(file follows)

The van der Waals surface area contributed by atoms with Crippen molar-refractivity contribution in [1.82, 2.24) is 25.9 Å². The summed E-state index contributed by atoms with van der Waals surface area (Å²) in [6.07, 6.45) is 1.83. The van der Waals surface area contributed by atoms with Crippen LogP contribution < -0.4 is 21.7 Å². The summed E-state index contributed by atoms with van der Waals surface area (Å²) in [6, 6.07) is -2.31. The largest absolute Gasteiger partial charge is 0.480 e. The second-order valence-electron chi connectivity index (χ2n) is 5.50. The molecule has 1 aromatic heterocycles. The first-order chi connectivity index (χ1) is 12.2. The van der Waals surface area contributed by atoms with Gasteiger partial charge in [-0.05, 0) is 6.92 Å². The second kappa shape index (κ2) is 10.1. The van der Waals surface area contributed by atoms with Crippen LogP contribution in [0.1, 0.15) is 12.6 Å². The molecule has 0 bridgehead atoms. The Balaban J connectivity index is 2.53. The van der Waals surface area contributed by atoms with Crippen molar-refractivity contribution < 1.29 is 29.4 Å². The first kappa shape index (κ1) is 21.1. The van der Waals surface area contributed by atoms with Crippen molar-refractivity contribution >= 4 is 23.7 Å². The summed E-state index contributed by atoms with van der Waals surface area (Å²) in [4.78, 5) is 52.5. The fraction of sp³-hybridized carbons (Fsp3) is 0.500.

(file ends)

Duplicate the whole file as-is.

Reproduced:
The van der Waals surface area contributed by atoms with Crippen molar-refractivity contribution in [1.82, 2.24) is 25.9 Å². The summed E-state index contributed by atoms with van der Waals surface area (Å²) in [6.07, 6.45) is 1.83. The van der Waals surface area contributed by atoms with Crippen LogP contribution < -0.4 is 21.7 Å². The summed E-state index contributed by atoms with van der Waals surface area (Å²) in [6, 6.07) is -2.31. The largest absolute Gasteiger partial charge is 0.480 e. The second-order valence-electron chi connectivity index (χ2n) is 5.50. The molecule has 1 aromatic heterocycles. The first-order chi connectivity index (χ1) is 12.2. The van der Waals surface area contributed by atoms with Gasteiger partial charge in [-0.05, 0) is 6.92 Å². The second kappa shape index (κ2) is 10.1. The van der Waals surface area contributed by atoms with Crippen LogP contribution in [0.1, 0.15) is 12.6 Å². The molecule has 0 bridgehead atoms. The Balaban J connectivity index is 2.53. The van der Waals surface area contributed by atoms with Crippen molar-refractivity contribution < 1.29 is 29.4 Å². The first kappa shape index (κ1) is 21.1. The van der Waals surface area contributed by atoms with Crippen molar-refractivity contribution >= 4 is 23.7 Å². The summed E-state index contributed by atoms with van der Waals surface area (Å²) in [4.78, 5) is 52.5. The fraction of sp³-hybridized carbons (Fsp3) is 0.500.